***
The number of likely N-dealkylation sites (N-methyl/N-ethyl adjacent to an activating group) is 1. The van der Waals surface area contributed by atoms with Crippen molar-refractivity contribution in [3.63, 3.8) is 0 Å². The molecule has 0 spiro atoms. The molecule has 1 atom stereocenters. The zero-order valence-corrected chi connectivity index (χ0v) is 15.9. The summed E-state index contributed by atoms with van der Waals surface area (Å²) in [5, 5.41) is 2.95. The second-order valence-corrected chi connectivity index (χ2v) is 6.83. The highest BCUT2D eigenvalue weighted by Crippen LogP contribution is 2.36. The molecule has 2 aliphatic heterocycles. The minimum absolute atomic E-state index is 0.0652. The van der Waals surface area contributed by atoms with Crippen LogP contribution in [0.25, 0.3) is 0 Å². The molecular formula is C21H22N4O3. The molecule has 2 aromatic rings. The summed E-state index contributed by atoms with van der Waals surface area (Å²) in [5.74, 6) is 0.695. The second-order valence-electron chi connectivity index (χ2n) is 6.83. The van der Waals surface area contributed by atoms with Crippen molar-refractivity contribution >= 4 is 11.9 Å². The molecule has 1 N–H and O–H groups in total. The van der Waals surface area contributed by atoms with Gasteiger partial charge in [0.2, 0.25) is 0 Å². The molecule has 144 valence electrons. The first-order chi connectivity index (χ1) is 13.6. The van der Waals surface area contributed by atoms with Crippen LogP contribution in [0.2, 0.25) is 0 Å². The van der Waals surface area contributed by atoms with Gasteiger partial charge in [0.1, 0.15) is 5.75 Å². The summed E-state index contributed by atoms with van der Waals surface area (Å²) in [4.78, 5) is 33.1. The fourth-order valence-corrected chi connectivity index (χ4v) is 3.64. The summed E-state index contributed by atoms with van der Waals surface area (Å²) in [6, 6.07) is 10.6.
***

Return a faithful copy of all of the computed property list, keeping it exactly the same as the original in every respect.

The number of likely N-dealkylation sites (N-methyl/N-ethyl adjacent to an activating group) is 1. The van der Waals surface area contributed by atoms with Crippen molar-refractivity contribution in [3.63, 3.8) is 0 Å². The molecule has 0 spiro atoms. The molecule has 1 atom stereocenters. The zero-order valence-corrected chi connectivity index (χ0v) is 15.9. The summed E-state index contributed by atoms with van der Waals surface area (Å²) in [5, 5.41) is 2.95. The second-order valence-corrected chi connectivity index (χ2v) is 6.83. The highest BCUT2D eigenvalue weighted by Crippen LogP contribution is 2.36. The molecule has 2 aliphatic heterocycles. The minimum absolute atomic E-state index is 0.0652. The van der Waals surface area contributed by atoms with Crippen LogP contribution in [0.25, 0.3) is 0 Å². The molecular formula is C21H22N4O3. The molecule has 2 aromatic rings. The summed E-state index contributed by atoms with van der Waals surface area (Å²) in [5.74, 6) is 0.695. The second-order valence-electron chi connectivity index (χ2n) is 6.83. The van der Waals surface area contributed by atoms with Crippen molar-refractivity contribution >= 4 is 11.9 Å². The molecule has 1 N–H and O–H groups in total. The van der Waals surface area contributed by atoms with Gasteiger partial charge in [0.2, 0.25) is 0 Å². The molecule has 144 valence electrons. The first-order chi connectivity index (χ1) is 13.6. The van der Waals surface area contributed by atoms with Crippen LogP contribution in [0.2, 0.25) is 0 Å². The van der Waals surface area contributed by atoms with Gasteiger partial charge in [0.1, 0.15) is 5.75 Å². The summed E-state index contributed by atoms with van der Waals surface area (Å²) in [4.78, 5) is 33.1. The fourth-order valence-corrected chi connectivity index (χ4v) is 3.64. The summed E-state index contributed by atoms with van der Waals surface area (Å²) in [6, 6.07) is 10.6.